• Joab’s daughter Mary Margaret Peniston got the proceeds from the rents and eventual sale of 20 St. Patrick Street. If sold, the money was to be invested to provide an income for Mary. After her death, $500 each would go to Mary’s sons Clifford L. Peniston and Harry Scales Peniston, and the rest to be divided between her other children and grandchildren.
  • Mary Margaret Peniston was also to have the family bible, the piano, bedroom furniture, silverware, plated ware, chinaware, glassware and cutlery, as well as portraits of Joab and his wife, Mary and her husband, and her two boys. She also got the rosewood suite from the drawing room, a what-not cabinet, and a bronze figure of Mercury.
  • Joab’s son John Woodford Scales got the store at 255 Church Street. When he died it went to his widow. When she died or remarried, the trustees were to sell the store and divide the proceeds amongst John’s children. John was also to get the portraits of himself and his wife, and portraits of his sister Rowena Tello and her husband “to do what he pleases with.”
  • Clause 5 left the store at 253 Church Street in the hands of the trustees to earn income for the potential support of Joab’s daughter Rowena Lucinda Tello. They could sell it right away or rent it out. Apparently, Rowena was in an asylum for the insane at the expense of her husband. (The husband’s name is never mentioned, and you don’t have to read too carefully between the lines to understand that Joab did not approve of him.) The trustees could pay any arrears for her treatment, but they didn’t have to. When Rowena died, the trustees were to pay $500 each to any of her sons and daughters who were 21 years old, or who were married. If any of the Tello children entered a religious order of the Roman Catholic Church, they were cut out of the will. The 253 Church Street property was also to produce enough income to pay $1000 to Charles Henry Scales and $500 to Robert Scales Peniston as well as $500 to each of his executors. If Rowena recovered, she was to be paid the income “for her sole and separate use.”
  • Joab’s son Charles Henry Scales got a house and property at Dalhousie and Gould Streets. Charles also got a portrait of himself and his deceased brother Robert.
  • The store at 251 Church Street was to be sold to provide $200 legacies for his granddaughters Carrie and Sally (daughters of Christopher Columbus Scales), granddaughters Maud, Laura, and Mary (daughters of Charles Henry Scales). Maud was the subject of an earlier article. Any residue from the sale of the store was to be divided between Joab’s four children Christopher Columbus, Mary Margaret, John Woodford, and Charles Henry.
  • Joab’s diamond breast pin was left to Harry Scales Peniston. (No other bequest says as much about Joab’s social status, or his relationship with his grandson.)
  • Joab’s three sons were also left his three bronzes. (Mary got Mercury, but the sons had to decide who got the other statues. Annoyingly, Joab doesn’t tell us what the were.)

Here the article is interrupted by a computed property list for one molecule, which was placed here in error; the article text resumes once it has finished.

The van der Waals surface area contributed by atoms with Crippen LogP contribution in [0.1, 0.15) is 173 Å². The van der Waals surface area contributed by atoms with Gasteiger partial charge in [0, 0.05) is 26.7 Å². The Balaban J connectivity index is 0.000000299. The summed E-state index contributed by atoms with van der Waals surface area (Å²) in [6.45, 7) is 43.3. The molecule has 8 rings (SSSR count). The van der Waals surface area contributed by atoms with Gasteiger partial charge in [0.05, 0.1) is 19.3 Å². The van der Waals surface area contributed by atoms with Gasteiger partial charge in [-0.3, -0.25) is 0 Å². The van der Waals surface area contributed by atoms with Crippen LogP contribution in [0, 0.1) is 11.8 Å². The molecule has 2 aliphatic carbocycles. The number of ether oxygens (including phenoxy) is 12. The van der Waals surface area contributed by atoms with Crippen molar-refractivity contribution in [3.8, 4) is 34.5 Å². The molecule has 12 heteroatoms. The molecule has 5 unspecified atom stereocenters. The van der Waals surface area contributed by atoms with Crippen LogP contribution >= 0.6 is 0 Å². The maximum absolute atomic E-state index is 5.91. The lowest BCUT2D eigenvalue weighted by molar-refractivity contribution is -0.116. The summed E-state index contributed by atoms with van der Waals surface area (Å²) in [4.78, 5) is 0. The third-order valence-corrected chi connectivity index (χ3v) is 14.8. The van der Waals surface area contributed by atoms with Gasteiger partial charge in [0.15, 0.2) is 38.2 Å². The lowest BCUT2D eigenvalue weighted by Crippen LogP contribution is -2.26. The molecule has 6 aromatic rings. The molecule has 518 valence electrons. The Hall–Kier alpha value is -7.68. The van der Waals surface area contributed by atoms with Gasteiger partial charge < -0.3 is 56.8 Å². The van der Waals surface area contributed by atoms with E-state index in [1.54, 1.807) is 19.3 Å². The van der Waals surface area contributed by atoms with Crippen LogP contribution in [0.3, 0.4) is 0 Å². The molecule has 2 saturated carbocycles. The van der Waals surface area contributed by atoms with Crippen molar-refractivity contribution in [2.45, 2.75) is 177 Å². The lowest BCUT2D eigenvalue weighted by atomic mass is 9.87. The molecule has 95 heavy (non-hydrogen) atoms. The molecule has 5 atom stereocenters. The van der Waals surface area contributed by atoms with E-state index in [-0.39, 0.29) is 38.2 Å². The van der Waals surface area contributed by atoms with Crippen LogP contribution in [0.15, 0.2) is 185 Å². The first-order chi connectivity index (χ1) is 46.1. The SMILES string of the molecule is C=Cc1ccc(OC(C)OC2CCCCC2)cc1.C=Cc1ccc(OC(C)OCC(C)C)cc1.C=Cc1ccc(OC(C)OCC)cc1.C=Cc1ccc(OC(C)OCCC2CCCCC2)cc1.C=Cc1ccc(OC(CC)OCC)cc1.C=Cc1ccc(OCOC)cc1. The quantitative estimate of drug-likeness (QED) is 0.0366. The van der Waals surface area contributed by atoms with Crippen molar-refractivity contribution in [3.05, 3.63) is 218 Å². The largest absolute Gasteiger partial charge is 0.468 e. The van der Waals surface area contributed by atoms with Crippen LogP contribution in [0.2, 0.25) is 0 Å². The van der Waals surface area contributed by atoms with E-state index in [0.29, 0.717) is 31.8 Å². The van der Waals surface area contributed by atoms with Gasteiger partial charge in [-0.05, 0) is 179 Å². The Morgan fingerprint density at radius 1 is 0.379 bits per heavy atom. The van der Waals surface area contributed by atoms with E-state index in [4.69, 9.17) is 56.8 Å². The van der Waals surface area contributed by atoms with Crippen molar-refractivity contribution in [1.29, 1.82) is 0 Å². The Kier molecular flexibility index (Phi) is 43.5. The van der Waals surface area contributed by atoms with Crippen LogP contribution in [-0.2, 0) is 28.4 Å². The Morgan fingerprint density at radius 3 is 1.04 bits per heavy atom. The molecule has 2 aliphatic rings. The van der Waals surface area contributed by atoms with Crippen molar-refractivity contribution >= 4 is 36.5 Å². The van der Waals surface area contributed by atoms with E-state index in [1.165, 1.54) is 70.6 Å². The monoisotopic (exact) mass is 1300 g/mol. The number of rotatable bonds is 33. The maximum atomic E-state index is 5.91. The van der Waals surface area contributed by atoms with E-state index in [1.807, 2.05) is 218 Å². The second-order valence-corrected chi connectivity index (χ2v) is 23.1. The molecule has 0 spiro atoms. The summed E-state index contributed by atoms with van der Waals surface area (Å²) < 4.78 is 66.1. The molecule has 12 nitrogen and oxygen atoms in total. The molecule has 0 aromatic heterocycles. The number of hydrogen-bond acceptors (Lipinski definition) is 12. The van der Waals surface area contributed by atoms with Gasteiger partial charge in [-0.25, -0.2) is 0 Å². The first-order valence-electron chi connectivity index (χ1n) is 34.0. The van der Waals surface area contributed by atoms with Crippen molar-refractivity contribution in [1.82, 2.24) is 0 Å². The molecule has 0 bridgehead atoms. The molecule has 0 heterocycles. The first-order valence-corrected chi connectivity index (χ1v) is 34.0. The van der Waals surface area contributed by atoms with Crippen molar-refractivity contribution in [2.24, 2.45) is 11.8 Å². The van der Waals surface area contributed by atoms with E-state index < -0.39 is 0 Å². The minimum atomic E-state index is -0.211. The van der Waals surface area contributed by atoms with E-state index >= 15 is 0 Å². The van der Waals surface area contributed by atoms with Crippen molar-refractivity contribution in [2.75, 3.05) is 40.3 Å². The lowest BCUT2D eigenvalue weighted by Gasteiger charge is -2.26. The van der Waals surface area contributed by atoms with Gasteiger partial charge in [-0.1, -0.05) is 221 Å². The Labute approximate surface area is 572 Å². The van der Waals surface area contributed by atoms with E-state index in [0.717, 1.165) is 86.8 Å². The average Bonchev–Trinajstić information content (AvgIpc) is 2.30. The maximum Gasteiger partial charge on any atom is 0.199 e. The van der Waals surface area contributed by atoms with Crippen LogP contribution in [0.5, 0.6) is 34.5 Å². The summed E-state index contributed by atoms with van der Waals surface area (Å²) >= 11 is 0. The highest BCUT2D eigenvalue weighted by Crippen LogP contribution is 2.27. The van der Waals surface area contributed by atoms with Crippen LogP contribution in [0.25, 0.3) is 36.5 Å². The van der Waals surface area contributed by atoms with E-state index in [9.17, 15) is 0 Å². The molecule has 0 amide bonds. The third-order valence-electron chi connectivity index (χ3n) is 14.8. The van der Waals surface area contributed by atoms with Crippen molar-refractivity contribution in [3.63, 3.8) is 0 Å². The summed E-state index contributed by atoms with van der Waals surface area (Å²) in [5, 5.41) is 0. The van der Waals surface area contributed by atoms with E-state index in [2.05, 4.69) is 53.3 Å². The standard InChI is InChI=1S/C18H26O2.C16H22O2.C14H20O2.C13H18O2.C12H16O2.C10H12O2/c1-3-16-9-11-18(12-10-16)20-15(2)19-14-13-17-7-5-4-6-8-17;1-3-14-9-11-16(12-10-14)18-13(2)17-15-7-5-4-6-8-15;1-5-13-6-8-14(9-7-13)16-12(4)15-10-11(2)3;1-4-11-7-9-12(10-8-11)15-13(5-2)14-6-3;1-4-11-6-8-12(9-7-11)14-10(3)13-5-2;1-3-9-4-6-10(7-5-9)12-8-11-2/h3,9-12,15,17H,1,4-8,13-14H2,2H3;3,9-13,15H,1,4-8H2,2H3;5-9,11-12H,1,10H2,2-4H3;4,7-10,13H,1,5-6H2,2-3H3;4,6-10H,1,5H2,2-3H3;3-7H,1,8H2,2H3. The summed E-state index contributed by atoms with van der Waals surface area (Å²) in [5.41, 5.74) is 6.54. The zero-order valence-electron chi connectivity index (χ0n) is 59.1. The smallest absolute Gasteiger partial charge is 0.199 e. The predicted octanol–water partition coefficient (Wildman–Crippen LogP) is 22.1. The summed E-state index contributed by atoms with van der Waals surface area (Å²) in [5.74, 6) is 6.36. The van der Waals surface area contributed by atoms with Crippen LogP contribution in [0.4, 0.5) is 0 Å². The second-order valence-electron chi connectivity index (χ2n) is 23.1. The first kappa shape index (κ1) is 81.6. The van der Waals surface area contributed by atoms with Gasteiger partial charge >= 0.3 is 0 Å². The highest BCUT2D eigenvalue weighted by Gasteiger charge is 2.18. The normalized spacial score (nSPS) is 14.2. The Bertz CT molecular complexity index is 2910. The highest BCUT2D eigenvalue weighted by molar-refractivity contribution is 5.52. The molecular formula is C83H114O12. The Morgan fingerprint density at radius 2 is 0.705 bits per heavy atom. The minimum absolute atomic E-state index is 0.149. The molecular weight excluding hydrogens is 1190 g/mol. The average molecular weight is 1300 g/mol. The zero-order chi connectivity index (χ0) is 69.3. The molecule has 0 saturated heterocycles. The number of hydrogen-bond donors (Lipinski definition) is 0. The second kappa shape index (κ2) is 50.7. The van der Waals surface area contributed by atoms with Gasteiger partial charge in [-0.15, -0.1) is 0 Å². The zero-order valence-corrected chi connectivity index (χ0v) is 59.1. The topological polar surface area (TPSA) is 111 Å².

• Joab appointed his son John Woodford Scales and his grandson Charles William Peniston as executors and trustees. (Additional research into the ages, locations, and occupations of these two might show why he gave them this responsibility. He also specified that he wanted two people to act, so if either John or Charles was unable or unwilling, another administrator would need to be appointed by the court.)

14. The final three documents are codicils to the will of Joab Scales. A codicil is a signed and witnessed document that adds to or changes the provisions in a will. The first codicil is dated June 27, 1889 (less than a year after the will was signed). The codicil is written after the signatures on the final page of the will and continued on an additional page. It replaced clause five, which provided potential support for Joab’s daughter Rowena. Rowena had evidently died between the 18 August 1888 when Joab’s will was signed and before the June 1889 date of this codicil. Other provisions of clause five remained the same, including the exclusion of any of Rowena’s children who joined a Roman Catholic order. The codicil indicates that 253 Church Street is now 279 Church Street.

15. A second codicil dated September 1890, changed the terms in which Christopher Columbus inherited 249 now 275 Church Street. The property would be held by the trustees to provide an income for Charles and his family until the youngest child was 21. After that Christopher would get the property outright. Similarly, Charles Henry Scales would not get the Gould and Dalhousie property until his children were all 21. He also lost his $1,000 legacy, which was to put towards house repairs and maintenance. Did this reveal Joab’s lack of trust in his sons’ business acumen?

16. A brief, third codicil dated 31 December 1891 revoked the legacies to Carrie and Sally Scales and directed that they should be paid to grandson Harry Scales Peniston. (Now, about this time, the lovely Carrie or Caroline had moved to New York and had taken to the stage. Read more about her in my post on her cousin Maude. Joab would have been unlikely to approve. I don’t know why Sally or Susan was denied.) Harry was to get anything left over after all the various legacies were paid.

Download an image of the complete Joab Scales estate file. Like all estate files, this one shows the progress of the estate through the court, but not how quickly or how well the assets were distributed. If the heirs or creditors were unhappy with the administration, they could take the matter back to the Surrogate Court. There is no record of that occurrence in the estate file, so it would seem that Joab chose his executors well.

For much more information about searching for Ontario estate files and other probate records, see my book, Inheritance in Ontario: Wills and Other Records for Family Historians.